What are we supposed to do again?

Patterns of Requirements Clarification in Software Projects

For ages, requirements engineering research focused on creating good documentation. This focus seems to contradict observations that can be made in everyday software projects:

  • Even perfect documentation needs to be read (and interpreted) by team members in order to establish a shared understanding of the requirements in the team, let alone the speed at which it gets obsolete.
  • Quite a few organizations do very well without comprehensive requirements documentation – especially in the field of agile software development.
  • Team members do in fact have extensive knowledge of the requirements and they often communicate it through informal or online discussions, as well as in project artifact repositories.

In a recent study of the project repository data in the large and distributed IBM RTC project, we studied online requirements-related communication and were able to identify 6 reoccurring patterns in these discussions (see Figure 1). Some of these patterns can be indicative of problematic requirements and thus useful to managers in diagnosing the health of the requirements development in their project.

Figure 1: Examples of the six Clarification Patterns. Red: clarification comments, blue: other comments (i.e. coordination). Left column: indecisive, middle column: rather good, right column: problematic

We offer to discuss these patterns and facilitate a discussion of the usefulness of such analysis in other projects that are similar (or not) to the IBM RTC project. In a collaboration, we could in particular investigate where requirements-related communication appears and how this knowledge helps to identify risks.

Further information about this project

I gave talks on this topic at CSER’12 Spring meeting and VIATeC Software Management Roundtable. Both presentations lead to great discussions, wonderful feedback, and ongoing collaborations in this exciting field. Also, we published (or are about to publish) the following scientific papers on this topic.

  1. Eric Knauss and Daniela Damian. Patterns of Requirements related Communication. In Björn Regnell and Daniela Damian, editors, Proceedings of Requirements Engineering: Foundation for Software Quality (REFSQ’12), Empirical Fair, Essen, Germany, 2012. Poster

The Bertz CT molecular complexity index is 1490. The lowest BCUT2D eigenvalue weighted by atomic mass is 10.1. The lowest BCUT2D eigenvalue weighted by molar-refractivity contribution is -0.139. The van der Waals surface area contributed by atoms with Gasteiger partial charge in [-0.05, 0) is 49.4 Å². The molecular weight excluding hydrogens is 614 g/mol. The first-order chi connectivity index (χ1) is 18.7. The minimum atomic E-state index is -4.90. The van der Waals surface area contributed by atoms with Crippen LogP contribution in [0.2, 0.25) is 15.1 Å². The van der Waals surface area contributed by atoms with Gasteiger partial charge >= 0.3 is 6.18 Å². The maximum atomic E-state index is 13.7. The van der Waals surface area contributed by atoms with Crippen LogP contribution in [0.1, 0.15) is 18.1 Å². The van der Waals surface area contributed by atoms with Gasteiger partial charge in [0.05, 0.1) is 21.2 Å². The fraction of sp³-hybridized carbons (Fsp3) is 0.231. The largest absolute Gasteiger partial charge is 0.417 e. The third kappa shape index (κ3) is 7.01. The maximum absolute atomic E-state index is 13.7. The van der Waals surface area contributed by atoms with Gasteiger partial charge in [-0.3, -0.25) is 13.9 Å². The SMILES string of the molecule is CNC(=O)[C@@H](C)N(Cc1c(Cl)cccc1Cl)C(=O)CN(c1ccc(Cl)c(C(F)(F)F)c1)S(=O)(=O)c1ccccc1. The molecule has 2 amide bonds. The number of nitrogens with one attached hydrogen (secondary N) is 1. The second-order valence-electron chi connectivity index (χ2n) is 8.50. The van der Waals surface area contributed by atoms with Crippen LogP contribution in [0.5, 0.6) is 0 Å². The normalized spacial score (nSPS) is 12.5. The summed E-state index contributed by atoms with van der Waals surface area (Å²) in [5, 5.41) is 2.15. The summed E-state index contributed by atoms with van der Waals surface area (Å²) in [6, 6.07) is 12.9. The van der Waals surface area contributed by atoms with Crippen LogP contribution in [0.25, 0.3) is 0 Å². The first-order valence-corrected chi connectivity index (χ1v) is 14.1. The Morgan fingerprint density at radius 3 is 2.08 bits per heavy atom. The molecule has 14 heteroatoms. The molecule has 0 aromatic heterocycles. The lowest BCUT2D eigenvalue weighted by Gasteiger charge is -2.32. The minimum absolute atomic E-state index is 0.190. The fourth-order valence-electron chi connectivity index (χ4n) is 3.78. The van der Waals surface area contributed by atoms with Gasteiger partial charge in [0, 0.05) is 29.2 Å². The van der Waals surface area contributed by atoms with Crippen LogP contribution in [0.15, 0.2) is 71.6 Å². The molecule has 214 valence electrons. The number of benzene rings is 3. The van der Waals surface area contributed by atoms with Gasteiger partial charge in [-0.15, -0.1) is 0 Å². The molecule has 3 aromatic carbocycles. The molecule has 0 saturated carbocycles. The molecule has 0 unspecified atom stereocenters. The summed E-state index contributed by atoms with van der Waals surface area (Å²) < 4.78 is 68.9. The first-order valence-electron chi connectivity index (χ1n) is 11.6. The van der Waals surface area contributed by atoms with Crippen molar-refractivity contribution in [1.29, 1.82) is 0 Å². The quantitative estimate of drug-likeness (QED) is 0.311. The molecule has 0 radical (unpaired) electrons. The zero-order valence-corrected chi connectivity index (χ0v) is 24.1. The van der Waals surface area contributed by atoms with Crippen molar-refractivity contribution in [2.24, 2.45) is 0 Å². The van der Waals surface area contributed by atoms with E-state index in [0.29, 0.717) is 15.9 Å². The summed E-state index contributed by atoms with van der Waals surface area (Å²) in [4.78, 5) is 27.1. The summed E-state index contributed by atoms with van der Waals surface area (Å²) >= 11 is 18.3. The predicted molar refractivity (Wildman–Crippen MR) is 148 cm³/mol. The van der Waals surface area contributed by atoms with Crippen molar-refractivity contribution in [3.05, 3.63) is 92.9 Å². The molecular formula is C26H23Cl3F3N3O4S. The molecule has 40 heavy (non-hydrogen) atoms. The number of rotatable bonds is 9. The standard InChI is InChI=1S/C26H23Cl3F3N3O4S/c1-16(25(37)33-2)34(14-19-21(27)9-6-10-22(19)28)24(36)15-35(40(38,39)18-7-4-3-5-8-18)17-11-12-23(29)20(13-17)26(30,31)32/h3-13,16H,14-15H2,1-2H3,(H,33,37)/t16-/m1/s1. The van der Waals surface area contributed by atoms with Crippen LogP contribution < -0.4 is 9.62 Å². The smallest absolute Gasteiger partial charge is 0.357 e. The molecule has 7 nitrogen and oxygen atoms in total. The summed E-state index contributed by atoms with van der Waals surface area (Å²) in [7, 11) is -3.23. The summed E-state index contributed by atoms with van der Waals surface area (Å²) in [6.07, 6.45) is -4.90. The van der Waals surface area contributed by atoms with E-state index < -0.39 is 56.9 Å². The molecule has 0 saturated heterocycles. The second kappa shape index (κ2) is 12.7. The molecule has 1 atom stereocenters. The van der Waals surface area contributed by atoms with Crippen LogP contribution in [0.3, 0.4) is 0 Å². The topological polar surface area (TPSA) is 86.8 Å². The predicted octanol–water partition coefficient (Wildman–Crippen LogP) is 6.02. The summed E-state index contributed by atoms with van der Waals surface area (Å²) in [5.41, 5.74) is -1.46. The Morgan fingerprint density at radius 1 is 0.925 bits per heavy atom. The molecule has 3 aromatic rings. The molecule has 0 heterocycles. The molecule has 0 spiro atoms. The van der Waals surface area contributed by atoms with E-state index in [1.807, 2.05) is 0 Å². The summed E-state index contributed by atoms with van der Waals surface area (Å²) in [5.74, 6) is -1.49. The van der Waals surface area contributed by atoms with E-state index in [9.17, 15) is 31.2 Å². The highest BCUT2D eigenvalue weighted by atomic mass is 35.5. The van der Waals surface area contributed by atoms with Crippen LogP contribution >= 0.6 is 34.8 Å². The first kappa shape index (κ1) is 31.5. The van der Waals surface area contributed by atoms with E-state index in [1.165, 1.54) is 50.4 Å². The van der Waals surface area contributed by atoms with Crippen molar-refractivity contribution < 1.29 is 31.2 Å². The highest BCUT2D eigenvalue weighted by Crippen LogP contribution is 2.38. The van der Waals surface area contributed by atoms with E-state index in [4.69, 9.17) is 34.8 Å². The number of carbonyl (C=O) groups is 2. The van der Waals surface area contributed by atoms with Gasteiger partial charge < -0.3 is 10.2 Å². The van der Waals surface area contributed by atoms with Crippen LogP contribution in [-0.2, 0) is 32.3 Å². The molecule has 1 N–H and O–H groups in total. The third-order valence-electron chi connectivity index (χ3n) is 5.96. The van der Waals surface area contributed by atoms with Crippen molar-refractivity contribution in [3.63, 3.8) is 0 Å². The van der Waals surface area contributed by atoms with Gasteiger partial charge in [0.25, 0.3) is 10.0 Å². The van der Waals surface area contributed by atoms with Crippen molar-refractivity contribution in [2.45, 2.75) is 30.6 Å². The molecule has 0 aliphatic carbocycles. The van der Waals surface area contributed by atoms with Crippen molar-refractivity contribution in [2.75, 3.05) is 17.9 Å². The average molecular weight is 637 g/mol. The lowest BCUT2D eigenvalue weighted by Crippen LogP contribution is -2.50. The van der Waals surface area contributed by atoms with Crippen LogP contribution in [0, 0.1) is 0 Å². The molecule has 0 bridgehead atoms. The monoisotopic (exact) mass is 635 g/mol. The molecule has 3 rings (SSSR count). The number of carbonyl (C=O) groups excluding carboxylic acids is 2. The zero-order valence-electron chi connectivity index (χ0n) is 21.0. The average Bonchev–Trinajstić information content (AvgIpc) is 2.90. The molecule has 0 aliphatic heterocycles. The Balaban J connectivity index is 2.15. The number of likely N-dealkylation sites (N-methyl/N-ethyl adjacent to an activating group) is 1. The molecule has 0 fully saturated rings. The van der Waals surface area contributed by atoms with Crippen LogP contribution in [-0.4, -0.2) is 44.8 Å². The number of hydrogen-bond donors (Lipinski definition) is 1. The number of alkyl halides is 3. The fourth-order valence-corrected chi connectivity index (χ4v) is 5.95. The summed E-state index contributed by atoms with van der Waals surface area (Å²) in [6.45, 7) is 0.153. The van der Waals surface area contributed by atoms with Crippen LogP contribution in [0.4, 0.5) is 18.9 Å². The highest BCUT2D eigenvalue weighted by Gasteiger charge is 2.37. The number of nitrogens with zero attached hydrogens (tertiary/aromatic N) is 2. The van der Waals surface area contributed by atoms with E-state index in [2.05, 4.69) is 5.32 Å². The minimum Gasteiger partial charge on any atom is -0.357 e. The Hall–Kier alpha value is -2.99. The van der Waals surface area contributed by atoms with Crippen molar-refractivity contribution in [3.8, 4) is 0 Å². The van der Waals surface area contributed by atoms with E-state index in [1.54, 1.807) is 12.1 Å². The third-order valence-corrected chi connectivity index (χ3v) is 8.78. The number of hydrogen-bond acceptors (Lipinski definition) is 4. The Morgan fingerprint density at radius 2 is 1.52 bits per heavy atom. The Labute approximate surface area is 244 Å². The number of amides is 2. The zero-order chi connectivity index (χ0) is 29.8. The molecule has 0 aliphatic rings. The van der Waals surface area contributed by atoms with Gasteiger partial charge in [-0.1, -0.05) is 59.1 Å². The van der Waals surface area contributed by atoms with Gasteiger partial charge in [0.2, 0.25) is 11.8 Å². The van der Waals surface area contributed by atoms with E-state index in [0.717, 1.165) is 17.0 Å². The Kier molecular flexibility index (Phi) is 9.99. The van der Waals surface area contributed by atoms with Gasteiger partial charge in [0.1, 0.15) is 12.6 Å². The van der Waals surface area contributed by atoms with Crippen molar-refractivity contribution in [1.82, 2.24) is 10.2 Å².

2. Eric Knauss, Daniela Damian, Germán Poo-Caamaño, and Jane Cleland-Huang. Detecting and Classifying Patterns of Requirements Clarifications. Proceedings of 20th International Requirements Engineering Conference (RE’12), Chicago, Illinois, USA, 2012, to appear.

I am very excited about this research and looking forward for any feedback. Please do not hesitate to contact me for further discussion.


I thank the IBM RTC team members who provided clarifications on our dataset when needed. This work has profited from invaluable feedback. For this I thank the SEGAL Lab members, Cliff McCollum, and the participants of the VIATeC Software Management Roundtable.


7 thoughts on “What are we supposed to do again?

  1. Hi Eric,

    Really interesting stuff !

    Here is some food for thought:
    (1) It would be really nice to study this further with respect to project success further down the line. For example, can you show that a project (or module) is delivered late (or is more defective) if you see a certain type or set of pattern(s)?
    If so, could you build an predictive model, or early warning system, that helps to avoid these situations in future?
    (2) Further of interest would be a qualitative study to investigate the root causes of these patterns, e.g. for pattern b) Procrastination: what was the cause to procrastinate?

    • Nico, thank you for the feedback. That is basically the line of thought I am currently following. But, as always, things are not simple. It might be that 2) is the prerequisite for 1). Also, I think that too many other factors influence project success. Perhaps build status or acceptance testing might be better candidates for analyzing the impact on this work.

      Currently, I try to get feedback from software managers on the usefulness of these patterns and their visualization. First feedback indicates that this new perspective on requirements is useful, but whether a specific pattern (e.g. indifferent) indicates a healthy or unhealthy discussion, depends on the context. Of course, managers are aware about the context. Therefore, I still think that the visualizations are useful, if presented in a timely manner.

      As a researcher, I am very curious about the context and I am excited to investigate which contextual parameters define, whether a clarification pattern is dangerous or not. Any input on this matter is welcome! I would also love to help anyone who plans to investigate similar effects.

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